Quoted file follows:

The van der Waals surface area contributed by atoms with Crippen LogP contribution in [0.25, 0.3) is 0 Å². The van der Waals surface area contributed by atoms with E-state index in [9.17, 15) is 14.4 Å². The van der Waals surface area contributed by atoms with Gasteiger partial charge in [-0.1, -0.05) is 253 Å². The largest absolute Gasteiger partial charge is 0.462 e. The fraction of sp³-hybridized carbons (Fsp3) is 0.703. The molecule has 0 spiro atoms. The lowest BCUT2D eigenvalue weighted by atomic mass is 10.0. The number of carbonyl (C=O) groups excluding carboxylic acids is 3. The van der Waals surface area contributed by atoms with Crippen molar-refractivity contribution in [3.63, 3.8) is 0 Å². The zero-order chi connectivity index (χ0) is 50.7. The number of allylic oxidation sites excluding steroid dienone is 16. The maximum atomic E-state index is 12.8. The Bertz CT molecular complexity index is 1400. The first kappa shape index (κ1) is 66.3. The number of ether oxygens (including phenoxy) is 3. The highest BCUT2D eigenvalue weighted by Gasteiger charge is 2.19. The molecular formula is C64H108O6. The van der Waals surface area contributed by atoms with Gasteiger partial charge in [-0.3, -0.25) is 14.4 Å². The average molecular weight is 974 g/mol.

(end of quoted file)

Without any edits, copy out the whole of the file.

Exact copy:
The van der Waals surface area contributed by atoms with Crippen LogP contribution in [0.25, 0.3) is 0 Å². The van der Waals surface area contributed by atoms with E-state index in [9.17, 15) is 14.4 Å². The van der Waals surface area contributed by atoms with Gasteiger partial charge in [-0.1, -0.05) is 253 Å². The largest absolute Gasteiger partial charge is 0.462 e. The fraction of sp³-hybridized carbons (Fsp3) is 0.703. The molecule has 0 spiro atoms. The lowest BCUT2D eigenvalue weighted by atomic mass is 10.0. The number of carbonyl (C=O) groups excluding carboxylic acids is 3. The van der Waals surface area contributed by atoms with Crippen molar-refractivity contribution in [3.63, 3.8) is 0 Å². The zero-order chi connectivity index (χ0) is 50.7. The number of allylic oxidation sites excluding steroid dienone is 16. The maximum atomic E-state index is 12.8. The Bertz CT molecular complexity index is 1400. The first kappa shape index (κ1) is 66.3. The number of ether oxygens (including phenoxy) is 3. The highest BCUT2D eigenvalue weighted by Gasteiger charge is 2.19. The molecular formula is C64H108O6. The van der Waals surface area contributed by atoms with Gasteiger partial charge in [-0.3, -0.25) is 14.4 Å². The average molecular weight is 974 g/mol.